A White Bear Lake man abused his 1-month-old son so badly that the baby nearly died, according to charges filed Friday.
Austin T. Whiteaker, 19, was charged in Ramsey County District Court with first-degree assault and malicious punishment of a child.
“Dr. Mark Hudson of Midwest Children’s Resource Center, a child abuse pediatrician, reported that [the baby’s] injuries are consistent with the legal definition of ‘Great Bodily Harm’ in that the child actually died and was revived and will have permanent disabilities as a result of the inflicted trauma,” the charges said.
The baby suffered a “devastating brain injury,” bleeding around the brain, hemorrhages in the left eye, multiple fractures and extensive bruising. The charges did not specify what types of disabilities the baby will likely suffer.
According to the complaint: Police were called to Whiteaker’s apartment in the 3900 block of Hoffman Road about 6:40 p.m. on April 26 because the baby was not breathing. Whiteaker and the child’s mother, 20, were home at the time. The couple’s roommate, 20, was also home and performing CPR on the child.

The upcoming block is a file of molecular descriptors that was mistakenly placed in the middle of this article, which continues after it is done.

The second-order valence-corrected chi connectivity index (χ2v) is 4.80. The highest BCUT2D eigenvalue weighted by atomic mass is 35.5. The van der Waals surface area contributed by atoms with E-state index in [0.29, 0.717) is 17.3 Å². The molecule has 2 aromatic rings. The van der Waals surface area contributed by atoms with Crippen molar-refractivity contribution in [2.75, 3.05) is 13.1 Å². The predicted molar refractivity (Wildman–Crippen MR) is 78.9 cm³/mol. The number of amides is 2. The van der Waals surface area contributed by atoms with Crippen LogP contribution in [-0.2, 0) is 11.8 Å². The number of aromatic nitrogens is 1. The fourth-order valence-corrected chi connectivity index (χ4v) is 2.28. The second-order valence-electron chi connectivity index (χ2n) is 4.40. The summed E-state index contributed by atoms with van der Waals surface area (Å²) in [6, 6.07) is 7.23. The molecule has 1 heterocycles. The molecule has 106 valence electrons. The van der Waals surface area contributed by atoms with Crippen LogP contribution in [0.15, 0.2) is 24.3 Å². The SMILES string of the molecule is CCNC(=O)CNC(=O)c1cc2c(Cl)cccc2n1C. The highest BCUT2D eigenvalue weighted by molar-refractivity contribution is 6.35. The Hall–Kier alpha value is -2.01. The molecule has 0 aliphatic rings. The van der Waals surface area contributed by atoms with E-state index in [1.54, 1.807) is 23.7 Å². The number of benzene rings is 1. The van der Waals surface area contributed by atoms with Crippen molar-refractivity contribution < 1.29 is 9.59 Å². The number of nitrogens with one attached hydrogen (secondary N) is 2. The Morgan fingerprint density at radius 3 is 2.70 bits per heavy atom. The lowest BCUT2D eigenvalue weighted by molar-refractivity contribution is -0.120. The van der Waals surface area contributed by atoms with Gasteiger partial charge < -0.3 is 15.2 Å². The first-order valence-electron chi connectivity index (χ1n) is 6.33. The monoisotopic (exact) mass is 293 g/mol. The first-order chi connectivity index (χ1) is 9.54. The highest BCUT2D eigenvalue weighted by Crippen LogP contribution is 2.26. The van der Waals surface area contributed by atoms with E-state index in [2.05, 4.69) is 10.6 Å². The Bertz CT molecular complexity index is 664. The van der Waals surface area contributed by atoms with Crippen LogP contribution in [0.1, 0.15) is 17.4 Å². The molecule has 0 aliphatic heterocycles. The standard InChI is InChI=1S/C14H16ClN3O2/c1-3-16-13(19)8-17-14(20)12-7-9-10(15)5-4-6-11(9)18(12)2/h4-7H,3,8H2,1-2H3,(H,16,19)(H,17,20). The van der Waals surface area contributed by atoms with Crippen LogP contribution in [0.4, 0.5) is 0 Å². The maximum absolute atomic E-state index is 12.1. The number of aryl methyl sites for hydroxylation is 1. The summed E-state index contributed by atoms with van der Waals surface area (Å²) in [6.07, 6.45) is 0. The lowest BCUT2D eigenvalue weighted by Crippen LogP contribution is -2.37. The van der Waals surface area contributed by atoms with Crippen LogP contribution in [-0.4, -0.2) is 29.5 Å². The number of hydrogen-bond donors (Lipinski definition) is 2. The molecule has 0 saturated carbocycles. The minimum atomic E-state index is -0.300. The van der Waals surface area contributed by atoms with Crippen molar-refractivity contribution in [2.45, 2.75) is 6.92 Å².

“The baby was blue in color, was not breathing and did not have a pulse,” the complaint said. “There was blood coming out of the baby’s right nostril.”
The baby was taken to St. John’s Hospital, where he was revived, before he was taken to Children’s Hospital.
All three adults told police that the women had gone to McDonald’s to buy food, leaving the baby alone with Whiteaker. The baby was blue and unresponsive when the women returned.
Doctors spoke to Whiteaker and the baby’s mother, and learned that on April 25, Whiteaker awoke about 6 a.m. to the baby crying. The baby’s mother was asleep. About 30 minutes later, they saw a large bruise on the baby’s head, and he vomited twice.
Whiteaker told doctors that the baby cried “24/7,” and didn’t sleep well until about 9 a.m. April 26.
Doctors founds several injuries to the baby, including bruising that was consistent with a human handprint, the complaint said.
Whiteaker allegedly gave “vastly inconsistent accounts” of his son’s injuries in four interviews with police and child protection authorities. The charges allege that he said nothing happened and that he left his son alone for a few minutes to use the bathroom and returned to find him blue; that the baby fell off the foot rest of a recliner; that he tripped over the baby while it was in an infant seat, and that the baby fell 2 feet from a baby carrier.
Ramsey County juvenile court records show that there are no child protection cases filed in Minnesota for either Whiteaker or the baby’s mother.